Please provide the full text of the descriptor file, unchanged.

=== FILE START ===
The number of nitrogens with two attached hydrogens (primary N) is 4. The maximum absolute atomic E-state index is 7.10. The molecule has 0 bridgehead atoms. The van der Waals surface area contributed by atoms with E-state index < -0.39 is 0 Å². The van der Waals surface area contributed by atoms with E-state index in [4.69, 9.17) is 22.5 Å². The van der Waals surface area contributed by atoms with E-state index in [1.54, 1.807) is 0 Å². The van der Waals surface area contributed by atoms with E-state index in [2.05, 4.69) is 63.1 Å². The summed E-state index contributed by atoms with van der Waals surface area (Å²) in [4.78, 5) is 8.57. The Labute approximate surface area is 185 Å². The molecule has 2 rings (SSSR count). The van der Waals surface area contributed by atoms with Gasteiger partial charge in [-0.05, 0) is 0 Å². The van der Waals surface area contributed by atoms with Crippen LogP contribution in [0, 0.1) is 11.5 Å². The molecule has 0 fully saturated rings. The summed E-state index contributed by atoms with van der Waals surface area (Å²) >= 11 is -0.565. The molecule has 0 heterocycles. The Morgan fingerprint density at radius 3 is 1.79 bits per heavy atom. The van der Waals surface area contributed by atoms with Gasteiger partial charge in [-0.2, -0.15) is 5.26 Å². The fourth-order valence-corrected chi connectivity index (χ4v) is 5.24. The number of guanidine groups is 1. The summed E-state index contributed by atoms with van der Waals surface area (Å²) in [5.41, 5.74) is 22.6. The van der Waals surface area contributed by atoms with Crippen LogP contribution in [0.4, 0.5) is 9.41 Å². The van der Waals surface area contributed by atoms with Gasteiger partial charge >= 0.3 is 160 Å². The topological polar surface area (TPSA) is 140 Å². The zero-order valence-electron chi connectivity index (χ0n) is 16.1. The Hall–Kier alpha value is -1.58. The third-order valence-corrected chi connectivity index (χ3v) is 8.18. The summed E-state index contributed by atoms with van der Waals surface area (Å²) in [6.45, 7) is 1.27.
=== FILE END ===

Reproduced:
The number of nitrogens with two attached hydrogens (primary N) is 4. The maximum absolute atomic E-state index is 7.10. The molecule has 0 bridgehead atoms. The van der Waals surface area contributed by atoms with E-state index < -0.39 is 0 Å². The van der Waals surface area contributed by atoms with E-state index in [4.69, 9.17) is 22.5 Å². The van der Waals surface area contributed by atoms with E-state index in [1.54, 1.807) is 0 Å². The van der Waals surface area contributed by atoms with E-state index in [2.05, 4.69) is 63.1 Å². The summed E-state index contributed by atoms with van der Waals surface area (Å²) in [4.78, 5) is 8.57. The Labute approximate surface area is 185 Å². The molecule has 2 rings (SSSR count). The van der Waals surface area contributed by atoms with Gasteiger partial charge in [-0.05, 0) is 0 Å². The van der Waals surface area contributed by atoms with Crippen LogP contribution in [0, 0.1) is 11.5 Å². The molecule has 0 fully saturated rings. The summed E-state index contributed by atoms with van der Waals surface area (Å²) >= 11 is -0.565. The molecule has 0 heterocycles. The Morgan fingerprint density at radius 3 is 1.79 bits per heavy atom. The van der Waals surface area contributed by atoms with Gasteiger partial charge in [-0.2, -0.15) is 5.26 Å². The fourth-order valence-corrected chi connectivity index (χ4v) is 5.24. The number of guanidine groups is 1. The summed E-state index contributed by atoms with van der Waals surface area (Å²) in [5.41, 5.74) is 22.6. The van der Waals surface area contributed by atoms with Crippen LogP contribution in [0.4, 0.5) is 9.41 Å². The van der Waals surface area contributed by atoms with Gasteiger partial charge >= 0.3 is 160 Å². The topological polar surface area (TPSA) is 140 Å². The zero-order valence-electron chi connectivity index (χ0n) is 16.1. The Hall–Kier alpha value is -1.58. The third-order valence-corrected chi connectivity index (χ3v) is 8.18. The summed E-state index contributed by atoms with van der Waals surface area (Å²) in [6.45, 7) is 1.27.